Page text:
The high capacitance values of supercapacitors (Ultracapacitors) make them a useful circuit element for serving as a temporary power source. Today, the use of supercapacitors, which can have capacitance values of up to 6 kF, is increasingly common. Supercapacitors are favored in applications that require numerous rapid charge/discharge cycles rather than long-term compact energy storage. They are utilized in automobiles, buses, trains, cranes, and elevators for tasks like regenerative braking, short-term energy storage, and burst-mode power delivery. Another application is in the protection of memory operations. In scenarios where the integrity of memory operations is crucial, a secondary energy source is required to activate immediately if the primary source fails or to provide enough time for the circuit board to execute shutdown functions safely. In such cases, supercapacitors can offer the necessary current and voltage to maintain memory operations during power interruptions.
Supercapacitors, also known as ultracapacitors, are sometimes referred to as double-layer capacitors because of their unique structure. Their capacitance can range from as low as 3 µF to as high as 6000 F. Typically, they have a rated voltage between 1.4V and 12V, but some can be rated up to 320V. In addition to being available in THT (Through-Hole Technology) package types, they can also be found in SMD (Surface Mount Device) packages. The capacity tolerances for supercapacitors are relatively high, typically around ±20%. They tend to have greater internal losses compared to other capacitor types, but they boast exceptionally high instantaneous current capacities. Due to their large capacitance values and impressive instantaneous current capabilities, they are predominantly used in power applications.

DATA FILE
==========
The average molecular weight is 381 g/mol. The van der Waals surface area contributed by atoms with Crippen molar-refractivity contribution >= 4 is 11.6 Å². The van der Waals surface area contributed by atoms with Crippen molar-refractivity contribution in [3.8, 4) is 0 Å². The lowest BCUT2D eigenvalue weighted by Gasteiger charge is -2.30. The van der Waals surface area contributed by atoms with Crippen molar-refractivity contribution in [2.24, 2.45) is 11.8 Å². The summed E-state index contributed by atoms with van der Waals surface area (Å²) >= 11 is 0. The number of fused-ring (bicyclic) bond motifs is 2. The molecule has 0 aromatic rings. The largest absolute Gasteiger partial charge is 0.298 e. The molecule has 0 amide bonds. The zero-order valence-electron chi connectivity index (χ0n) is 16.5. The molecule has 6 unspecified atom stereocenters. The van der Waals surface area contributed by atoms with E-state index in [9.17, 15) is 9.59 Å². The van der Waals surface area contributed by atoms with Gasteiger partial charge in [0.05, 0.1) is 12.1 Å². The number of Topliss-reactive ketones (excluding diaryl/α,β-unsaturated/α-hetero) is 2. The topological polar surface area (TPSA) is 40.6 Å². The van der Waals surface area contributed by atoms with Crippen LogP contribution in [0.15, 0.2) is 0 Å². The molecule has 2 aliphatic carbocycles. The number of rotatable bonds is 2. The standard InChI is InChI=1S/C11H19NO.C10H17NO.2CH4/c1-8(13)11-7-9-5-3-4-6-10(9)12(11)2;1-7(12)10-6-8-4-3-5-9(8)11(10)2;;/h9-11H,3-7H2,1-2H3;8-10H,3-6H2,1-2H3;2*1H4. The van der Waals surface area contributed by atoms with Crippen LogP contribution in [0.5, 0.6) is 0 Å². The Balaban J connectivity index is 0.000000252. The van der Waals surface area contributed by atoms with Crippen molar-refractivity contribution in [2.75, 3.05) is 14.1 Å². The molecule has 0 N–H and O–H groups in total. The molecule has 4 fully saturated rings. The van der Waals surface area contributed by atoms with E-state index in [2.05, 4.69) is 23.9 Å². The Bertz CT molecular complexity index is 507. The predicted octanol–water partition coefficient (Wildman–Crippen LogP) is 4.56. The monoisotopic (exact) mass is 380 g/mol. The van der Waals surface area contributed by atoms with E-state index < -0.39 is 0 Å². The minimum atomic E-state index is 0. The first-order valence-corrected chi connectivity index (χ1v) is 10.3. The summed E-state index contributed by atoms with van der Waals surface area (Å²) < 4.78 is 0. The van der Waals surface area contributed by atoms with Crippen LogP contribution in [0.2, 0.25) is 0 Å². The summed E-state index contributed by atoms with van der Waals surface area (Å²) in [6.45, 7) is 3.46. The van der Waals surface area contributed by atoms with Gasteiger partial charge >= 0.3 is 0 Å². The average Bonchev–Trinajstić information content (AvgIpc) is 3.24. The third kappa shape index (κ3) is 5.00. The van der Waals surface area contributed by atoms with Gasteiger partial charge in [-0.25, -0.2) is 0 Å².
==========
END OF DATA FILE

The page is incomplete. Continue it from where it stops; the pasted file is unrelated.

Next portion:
Application Examples of Supercapacitors (Ultracapacitors)
The high capacitance values of supercapacitors make them perfect for a myriad of applications, particularly those related to power supplies. For instance, they can be used to protect data during power interruptions in memory applications or to bridge the brief gap between a device's main power supply cut-off and the activation of its backup power supply in UPS systems. In these scenarios, supercapacitors act by storing energy over extended periods.
Applications that require continuous charge and discharge of supercapacitors are widespread. The combination of high capacity and superior peak current capability makes supercapacitors especially important in electric vehicles or in other applications with variable battery loads, where these two attributes are vital. For battery-driven systems controlling variable loads, such as electric or hybrid vehicles, it's crucial that they don't induce fluctuations on the power line. These battery-induced variable load systems, which can be exemplified by the aforementioned vehicles (and the list can indeed expand), contain numerous non-linear loads. This presence can lead to current-voltage fluctuations and harmonics during battery charging. Power oscillations can not only reduce the system's efficiency but also produce parasitic effects on other connected systems. To combat this, the high peak current capability of supercapacitors can be harnessed. They can satisfy the peak current demand on the power line, effectively acting as a buffer.
Table 1: Summary table to facilitate comparison of supercapacitors with other capacitor types.
3 µF – 6000 F
Rated Voltage Range
(Can be found: 1,4 V – 320V) (Widespread: 2,4V – 2,8V)
High capacitance value, High peak current capability.
High tolerance, High losses.